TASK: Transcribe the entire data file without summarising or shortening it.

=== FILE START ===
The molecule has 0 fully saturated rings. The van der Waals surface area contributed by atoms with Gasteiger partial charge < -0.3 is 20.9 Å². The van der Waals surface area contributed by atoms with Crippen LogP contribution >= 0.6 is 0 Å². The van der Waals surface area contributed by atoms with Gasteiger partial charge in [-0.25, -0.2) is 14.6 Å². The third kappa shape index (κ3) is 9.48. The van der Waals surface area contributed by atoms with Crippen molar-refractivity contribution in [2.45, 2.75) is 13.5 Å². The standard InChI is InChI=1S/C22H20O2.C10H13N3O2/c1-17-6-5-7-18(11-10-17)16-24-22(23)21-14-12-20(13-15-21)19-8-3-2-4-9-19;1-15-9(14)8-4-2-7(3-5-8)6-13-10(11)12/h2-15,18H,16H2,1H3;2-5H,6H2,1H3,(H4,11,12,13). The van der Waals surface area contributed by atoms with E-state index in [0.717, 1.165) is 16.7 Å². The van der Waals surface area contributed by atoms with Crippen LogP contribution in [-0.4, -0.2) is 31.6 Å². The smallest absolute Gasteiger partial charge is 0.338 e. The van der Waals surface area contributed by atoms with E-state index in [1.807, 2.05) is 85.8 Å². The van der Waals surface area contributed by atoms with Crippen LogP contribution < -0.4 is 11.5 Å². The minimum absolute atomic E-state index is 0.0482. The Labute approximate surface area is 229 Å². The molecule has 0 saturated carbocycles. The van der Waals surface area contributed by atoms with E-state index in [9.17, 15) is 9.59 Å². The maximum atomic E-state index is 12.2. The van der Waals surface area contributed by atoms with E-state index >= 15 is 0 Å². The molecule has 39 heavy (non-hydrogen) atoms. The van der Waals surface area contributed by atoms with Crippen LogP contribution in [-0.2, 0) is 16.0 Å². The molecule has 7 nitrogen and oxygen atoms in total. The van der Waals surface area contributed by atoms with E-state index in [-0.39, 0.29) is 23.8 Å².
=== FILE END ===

The molecule has 0 fully saturated rings. The van der Waals surface area contributed by atoms with Gasteiger partial charge < -0.3 is 20.9 Å². The van der Waals surface area contributed by atoms with Crippen LogP contribution >= 0.6 is 0 Å². The van der Waals surface area contributed by atoms with Gasteiger partial charge in [-0.25, -0.2) is 14.6 Å². The third kappa shape index (κ3) is 9.48. The van der Waals surface area contributed by atoms with Crippen molar-refractivity contribution in [2.45, 2.75) is 13.5 Å². The standard InChI is InChI=1S/C22H20O2.C10H13N3O2/c1-17-6-5-7-18(11-10-17)16-24-22(23)21-14-12-20(13-15-21)19-8-3-2-4-9-19;1-15-9(14)8-4-2-7(3-5-8)6-13-10(11)12/h2-15,18H,16H2,1H3;2-5H,6H2,1H3,(H4,11,12,13). The van der Waals surface area contributed by atoms with E-state index in [0.717, 1.165) is 16.7 Å². The van der Waals surface area contributed by atoms with Crippen LogP contribution in [-0.4, -0.2) is 31.6 Å². The smallest absolute Gasteiger partial charge is 0.338 e. The van der Waals surface area contributed by atoms with E-state index in [1.807, 2.05) is 85.8 Å². The van der Waals surface area contributed by atoms with Crippen LogP contribution < -0.4 is 11.5 Å². The minimum absolute atomic E-state index is 0.0482. The Labute approximate surface area is 229 Å². The molecule has 0 saturated carbocycles. The van der Waals surface area contributed by atoms with E-state index in [9.17, 15) is 9.59 Å². The maximum atomic E-state index is 12.2. The van der Waals surface area contributed by atoms with E-state index >= 15 is 0 Å². The molecule has 39 heavy (non-hydrogen) atoms. The van der Waals surface area contributed by atoms with Crippen LogP contribution in [-0.2, 0) is 16.0 Å². The molecule has 7 nitrogen and oxygen atoms in total. The van der Waals surface area contributed by atoms with E-state index in [-0.39, 0.29) is 23.8 Å².